Unified FICAM: Compliant two-factor authentication is managed uniformly across the entire service offering with multiple roles for privileged access, application user access, etc. for the same vetted identities. NIST SP 800-63 (Electronic Authentication Guideline) access Level of Assurance (LOA) is also supported for the entire offering.
Unified Software Assurance: Common tools for security code scanning, penetration testing, Cross Site Scripting (XSS), and SQL injection and other up-to-date tools are provided across the offering.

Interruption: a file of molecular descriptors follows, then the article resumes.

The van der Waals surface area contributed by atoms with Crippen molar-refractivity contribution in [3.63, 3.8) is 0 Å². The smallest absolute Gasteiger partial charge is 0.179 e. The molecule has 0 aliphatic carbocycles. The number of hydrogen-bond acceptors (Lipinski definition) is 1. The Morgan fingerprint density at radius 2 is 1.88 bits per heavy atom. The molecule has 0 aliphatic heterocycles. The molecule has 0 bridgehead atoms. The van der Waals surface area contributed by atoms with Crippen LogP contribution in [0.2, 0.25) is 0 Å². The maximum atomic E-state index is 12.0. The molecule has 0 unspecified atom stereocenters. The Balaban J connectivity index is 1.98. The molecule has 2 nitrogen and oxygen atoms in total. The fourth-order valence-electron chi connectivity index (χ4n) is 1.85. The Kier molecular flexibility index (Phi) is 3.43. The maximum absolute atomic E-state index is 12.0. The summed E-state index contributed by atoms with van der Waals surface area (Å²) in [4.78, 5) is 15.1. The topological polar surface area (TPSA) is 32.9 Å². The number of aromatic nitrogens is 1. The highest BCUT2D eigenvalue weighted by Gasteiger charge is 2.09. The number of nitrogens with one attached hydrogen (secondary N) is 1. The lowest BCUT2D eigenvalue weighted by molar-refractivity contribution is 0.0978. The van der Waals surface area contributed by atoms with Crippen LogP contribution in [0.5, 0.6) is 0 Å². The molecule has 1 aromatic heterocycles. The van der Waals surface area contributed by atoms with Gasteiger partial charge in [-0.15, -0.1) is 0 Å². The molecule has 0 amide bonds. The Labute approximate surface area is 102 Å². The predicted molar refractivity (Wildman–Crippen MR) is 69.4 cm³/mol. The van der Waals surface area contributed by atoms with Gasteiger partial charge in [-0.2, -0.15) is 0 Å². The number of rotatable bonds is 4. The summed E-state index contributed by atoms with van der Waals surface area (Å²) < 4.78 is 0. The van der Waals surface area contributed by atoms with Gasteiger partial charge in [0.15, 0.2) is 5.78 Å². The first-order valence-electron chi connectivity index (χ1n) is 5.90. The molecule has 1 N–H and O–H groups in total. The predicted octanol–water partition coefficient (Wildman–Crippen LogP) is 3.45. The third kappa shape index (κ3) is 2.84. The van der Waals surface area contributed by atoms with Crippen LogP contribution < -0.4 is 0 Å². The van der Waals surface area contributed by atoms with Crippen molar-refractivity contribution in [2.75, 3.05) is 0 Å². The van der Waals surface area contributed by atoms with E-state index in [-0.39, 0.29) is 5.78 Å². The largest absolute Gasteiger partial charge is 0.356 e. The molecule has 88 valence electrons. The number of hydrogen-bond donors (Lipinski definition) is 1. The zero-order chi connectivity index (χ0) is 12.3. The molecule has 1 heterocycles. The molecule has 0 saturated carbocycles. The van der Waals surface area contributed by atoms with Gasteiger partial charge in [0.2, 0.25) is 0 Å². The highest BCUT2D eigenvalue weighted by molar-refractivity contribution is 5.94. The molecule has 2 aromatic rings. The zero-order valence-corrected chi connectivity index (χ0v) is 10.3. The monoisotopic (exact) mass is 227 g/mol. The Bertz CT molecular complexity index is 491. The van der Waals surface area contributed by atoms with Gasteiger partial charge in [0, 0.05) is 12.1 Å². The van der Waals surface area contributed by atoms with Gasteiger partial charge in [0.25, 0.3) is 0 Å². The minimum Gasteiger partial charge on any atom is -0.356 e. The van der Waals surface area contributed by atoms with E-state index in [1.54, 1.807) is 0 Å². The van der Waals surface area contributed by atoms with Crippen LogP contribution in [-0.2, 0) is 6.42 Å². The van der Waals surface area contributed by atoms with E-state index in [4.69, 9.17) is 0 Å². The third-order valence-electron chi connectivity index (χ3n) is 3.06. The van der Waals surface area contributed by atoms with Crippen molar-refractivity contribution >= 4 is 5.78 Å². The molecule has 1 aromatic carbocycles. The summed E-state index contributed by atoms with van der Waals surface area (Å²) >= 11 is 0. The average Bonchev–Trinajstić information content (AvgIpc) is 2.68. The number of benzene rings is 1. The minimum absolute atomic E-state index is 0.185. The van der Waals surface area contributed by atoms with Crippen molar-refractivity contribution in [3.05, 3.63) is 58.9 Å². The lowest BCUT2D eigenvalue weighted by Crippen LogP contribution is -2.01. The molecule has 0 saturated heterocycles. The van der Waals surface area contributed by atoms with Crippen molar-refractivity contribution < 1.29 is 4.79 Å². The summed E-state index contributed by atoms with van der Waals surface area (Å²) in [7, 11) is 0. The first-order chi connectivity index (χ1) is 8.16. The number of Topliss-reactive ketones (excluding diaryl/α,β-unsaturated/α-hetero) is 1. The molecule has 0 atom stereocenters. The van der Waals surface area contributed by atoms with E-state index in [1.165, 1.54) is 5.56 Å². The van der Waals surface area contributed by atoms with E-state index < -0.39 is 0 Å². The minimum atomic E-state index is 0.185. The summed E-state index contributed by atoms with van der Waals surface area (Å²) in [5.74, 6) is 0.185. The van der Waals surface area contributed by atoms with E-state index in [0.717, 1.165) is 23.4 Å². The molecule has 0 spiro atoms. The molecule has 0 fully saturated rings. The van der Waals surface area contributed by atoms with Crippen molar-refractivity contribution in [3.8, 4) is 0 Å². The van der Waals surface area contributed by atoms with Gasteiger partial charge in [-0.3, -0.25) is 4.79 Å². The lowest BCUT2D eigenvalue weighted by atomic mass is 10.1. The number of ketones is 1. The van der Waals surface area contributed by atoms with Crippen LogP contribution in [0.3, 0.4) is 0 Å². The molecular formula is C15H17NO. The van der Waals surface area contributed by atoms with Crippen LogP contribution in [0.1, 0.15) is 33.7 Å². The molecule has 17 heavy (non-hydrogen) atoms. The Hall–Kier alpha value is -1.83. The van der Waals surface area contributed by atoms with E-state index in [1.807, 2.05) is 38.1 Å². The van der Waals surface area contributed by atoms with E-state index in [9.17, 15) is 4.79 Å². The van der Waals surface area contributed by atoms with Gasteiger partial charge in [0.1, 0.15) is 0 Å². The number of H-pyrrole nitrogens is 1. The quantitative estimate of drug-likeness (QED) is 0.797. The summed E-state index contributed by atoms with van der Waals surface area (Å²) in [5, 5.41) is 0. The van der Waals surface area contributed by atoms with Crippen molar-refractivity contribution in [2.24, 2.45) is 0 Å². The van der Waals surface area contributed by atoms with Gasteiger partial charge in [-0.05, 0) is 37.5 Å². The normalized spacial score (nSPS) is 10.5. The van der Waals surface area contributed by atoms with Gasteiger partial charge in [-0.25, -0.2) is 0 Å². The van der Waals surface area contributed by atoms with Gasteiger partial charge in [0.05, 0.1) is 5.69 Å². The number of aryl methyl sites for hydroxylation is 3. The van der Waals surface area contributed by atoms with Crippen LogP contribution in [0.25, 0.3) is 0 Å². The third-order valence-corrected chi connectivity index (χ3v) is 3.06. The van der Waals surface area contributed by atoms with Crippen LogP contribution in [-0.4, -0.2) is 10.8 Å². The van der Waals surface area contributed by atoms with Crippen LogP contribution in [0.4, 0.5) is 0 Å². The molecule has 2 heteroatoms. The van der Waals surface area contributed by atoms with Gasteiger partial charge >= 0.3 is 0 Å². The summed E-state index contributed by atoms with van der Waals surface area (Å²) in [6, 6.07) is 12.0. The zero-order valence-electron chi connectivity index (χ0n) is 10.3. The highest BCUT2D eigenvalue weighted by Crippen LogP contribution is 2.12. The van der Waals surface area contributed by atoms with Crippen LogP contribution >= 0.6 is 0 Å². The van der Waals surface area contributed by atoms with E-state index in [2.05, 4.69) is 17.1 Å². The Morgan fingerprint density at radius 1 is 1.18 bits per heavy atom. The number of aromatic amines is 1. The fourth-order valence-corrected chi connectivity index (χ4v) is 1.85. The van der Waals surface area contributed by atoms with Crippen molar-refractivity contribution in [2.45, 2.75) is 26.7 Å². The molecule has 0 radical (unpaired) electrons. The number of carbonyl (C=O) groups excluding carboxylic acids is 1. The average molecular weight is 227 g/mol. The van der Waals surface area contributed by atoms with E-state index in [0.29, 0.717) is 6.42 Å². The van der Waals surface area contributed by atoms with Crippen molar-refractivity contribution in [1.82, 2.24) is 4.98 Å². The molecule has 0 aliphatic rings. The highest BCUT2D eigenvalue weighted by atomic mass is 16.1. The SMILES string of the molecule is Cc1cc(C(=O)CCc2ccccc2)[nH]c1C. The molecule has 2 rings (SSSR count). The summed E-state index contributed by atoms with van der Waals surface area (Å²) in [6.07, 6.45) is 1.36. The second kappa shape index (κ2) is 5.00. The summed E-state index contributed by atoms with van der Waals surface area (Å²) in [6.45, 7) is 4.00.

If you consider the number of companies who have applied for CSP approval and the fact that each of them provides only a limited set of security controls which don’t encompass all that are required for FISMA Moderate service, the benefit of the cloud broker assuming the responsibility and associated liability of the entire set of controls becomes apparent. Under the CSP model, each Agency is responsible for providing the additional controls that will likely be very different for each CSP. The burden placed on each Agency in doing this will likely require as involved a process as the existing stove pipe security done today on their internal environments. We believe the government should allow full service brokers to assume the responsibility for all security controls not provided by the CSPs that they aggregate in their broker service offering. Thus, their offering presents a complete FISMA Moderate solution with all the required controls in place with continuous monitoring, ongoing assessments, etc., to ensure the security of the entire offering. With this approach, each Agency would not have to sort through and manage all of the controls not provided by the CSP’s whose services they use. With a Cloud Auditor also assessing the incremental controls provided by the broker, the integrity of the entire service offering of the broker should provide each Agency with the confidence that residual risks are minimal.